Using the Computer And Poser in The Sculpture Studio

Poser and Photoshop

Created for Best of Artists and Artisans web site
By Bridgette Mongeon © 2008
It seems strange; here I am in the office on the computer working with my latest creation instead of being in the studio getting my hands dirty.  Commissions usually begin with a concept, that consists of trying to figure out the best pose to represent your subject and to present to your client.  This usually means many sketches.  With a new program in my office, I can create images and make changes quite easily.  The program, Poser 7, by Smith Micro is a 3D design program that allows me to bring subjects into a virtual reality and pose them. Smith Micro also offers Poser Figure Artist that is created specifically for artists needing reference. At $99.00 Figure Artist is quite a bit more affordable than Poser 7 is at $249, though academic pricing for Poser 7 is only $147. For the sake of this article I will be working with Poser 7, and will review Poser Figure Artist at a later date.

Not only can I create an idea of a pose in Poser 7, but I can also rotate that image and look at the sculpture from all angles, just as if I were walking around it in my studio.  

I can’t say that this technology is new, Poser was first released in 1994. It has, however, taken me some time to get my own hands on it and get it in my office. Until this time I had to sit next to my husband as he works on the program prompting him, “Move this here, move that there.” It is stifling for someone who works with movement to try and direct someone else. I am thrilled to finally have this in my own hands and delighted with how easy it is to work with.

Ellie Sculpture
I have used this program for presentations in the past .   When creating the concept for the sculpture Ellie, I used a 3D model of a young girl and posed her in a seated pose that I found in my reference photographs, adding pertinent elements like a butterfly and her sketchbook, that contains the image of The Gift Heart. This was an important element to the parents because her artwork was chosen by MD Anderson Cancer Center and made into many different artistic elements.  The parent had originally considered creating just The Gift Heart as her headstone, so I wanted to be sure this was a part of the sculpture. By engraving it in her sketch book her friends could create a rubbing of her art.

Once the sculpture was posed it was brought into Photoshop and made to look like a bronze for a presentation to the clients.  Of course the sculpture changed and morphed through the sculpting process, but it was with the sculpture of Ellie that I realized the value of Poser in the sculpture studio.

sculpting children, bronze statues

Lucas Sculpture
With the sculpture of Lucas, a little boy of five, for which I created a memorial, I wanted to create him running with a cape as he played Batman. If you have ever tried to prompt a child model to run and hope to catch that sort of action, it can be very difficult. I worked for hours and tired out the child, quickly running out of stickers and bribes to get him to try, “Just one more time.”  My live model gave me some reference material, but for my presentation I went back to Poser.  We purchased a 3D model named Matthew from Daz. Within Poser you can actually make your model walk or run.  Walk Designer in Poser allows you to pick the gate of the walk, even head bounce, arm swing, and stride. With a little tweaking we made Matthew run, and I not only had something to show my client, but reference to work from.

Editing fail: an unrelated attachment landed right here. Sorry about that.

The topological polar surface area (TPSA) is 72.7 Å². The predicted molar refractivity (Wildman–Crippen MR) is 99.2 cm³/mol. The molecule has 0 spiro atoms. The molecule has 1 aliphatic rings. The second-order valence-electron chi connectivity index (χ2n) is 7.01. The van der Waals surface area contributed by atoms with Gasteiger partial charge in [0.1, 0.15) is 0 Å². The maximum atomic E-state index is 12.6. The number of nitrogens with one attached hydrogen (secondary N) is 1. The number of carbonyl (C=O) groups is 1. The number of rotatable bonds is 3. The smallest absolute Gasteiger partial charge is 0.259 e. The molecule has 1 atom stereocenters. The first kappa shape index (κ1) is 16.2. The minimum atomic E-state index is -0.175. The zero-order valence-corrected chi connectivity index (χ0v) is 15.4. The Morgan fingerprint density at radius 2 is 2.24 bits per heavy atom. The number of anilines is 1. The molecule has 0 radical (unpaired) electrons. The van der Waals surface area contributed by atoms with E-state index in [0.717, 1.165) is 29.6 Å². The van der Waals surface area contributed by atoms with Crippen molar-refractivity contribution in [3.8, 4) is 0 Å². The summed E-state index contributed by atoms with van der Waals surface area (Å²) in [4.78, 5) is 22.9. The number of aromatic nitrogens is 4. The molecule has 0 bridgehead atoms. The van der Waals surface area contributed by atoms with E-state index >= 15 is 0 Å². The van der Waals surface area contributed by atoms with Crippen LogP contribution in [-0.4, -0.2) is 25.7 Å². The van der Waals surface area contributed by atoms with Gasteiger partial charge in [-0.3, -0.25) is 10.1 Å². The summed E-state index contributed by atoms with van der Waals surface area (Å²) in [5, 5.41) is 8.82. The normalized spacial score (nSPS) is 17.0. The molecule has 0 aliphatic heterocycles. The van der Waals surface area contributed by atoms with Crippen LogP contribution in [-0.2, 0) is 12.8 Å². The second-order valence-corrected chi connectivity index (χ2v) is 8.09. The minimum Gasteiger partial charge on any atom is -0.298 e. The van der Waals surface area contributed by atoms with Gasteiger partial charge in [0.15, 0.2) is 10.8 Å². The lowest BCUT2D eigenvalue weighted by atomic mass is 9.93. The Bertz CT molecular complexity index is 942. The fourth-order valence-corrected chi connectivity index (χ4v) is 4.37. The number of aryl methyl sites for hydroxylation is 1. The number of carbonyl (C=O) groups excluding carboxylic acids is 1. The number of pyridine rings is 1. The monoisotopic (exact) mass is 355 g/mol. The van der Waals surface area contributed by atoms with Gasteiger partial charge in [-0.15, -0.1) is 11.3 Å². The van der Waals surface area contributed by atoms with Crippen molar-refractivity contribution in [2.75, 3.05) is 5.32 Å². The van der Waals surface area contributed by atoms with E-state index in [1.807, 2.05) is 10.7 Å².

Sculpture of Jenna
I utilized my recent commission of a 14-month-old little girl that I am going to create as a bronze cherub as an opportunity to try my own hand at using Poser. Poser has a limited amount of figures that it comes with, but you can easily buy more.  For example, it didn’t come with wings or a cherub or a baby. I bought these 3D models, along with several poses from Daz. The total cost was about $55.00 for those extras, but it was worth it as it saves a ton of time in posing. Buying extra poses meant I had to make fewer adjustments to the 3D model.

The client and I went through several poses, standing, seated, pretending to take off her socks, climbing on the headstone, and finally with a butterfly on her finger.   The winner of all the poses was Jenna with a butterfly on her right hand and her left hand configured loosely with the sign language symbol “I love you.” I love that her leg is kicked up in glee.

I look forward to working with Poser for future projects expediting presentations and playing within a virtual worlds to help my clients see the vision that I already see, bringing these precious loved ones to life and quickly into the studio to be created in bronze.

Each change was simply done to the original, saved, and then I captured an image to email to my client to review. Creating these models and sending JPGS to my client made my process of defining a pose fast and fun.

Here is an update on some of my Creative Endeavors!

Recent articles written by Ms. Mongeon
“Optimize Your Presence on the Internet.” Sculptural Pursuit. Vol.7 No.2 (Summer 2008) 53.

To see a list of all articles visit the artist’s works published page

Leave a Comment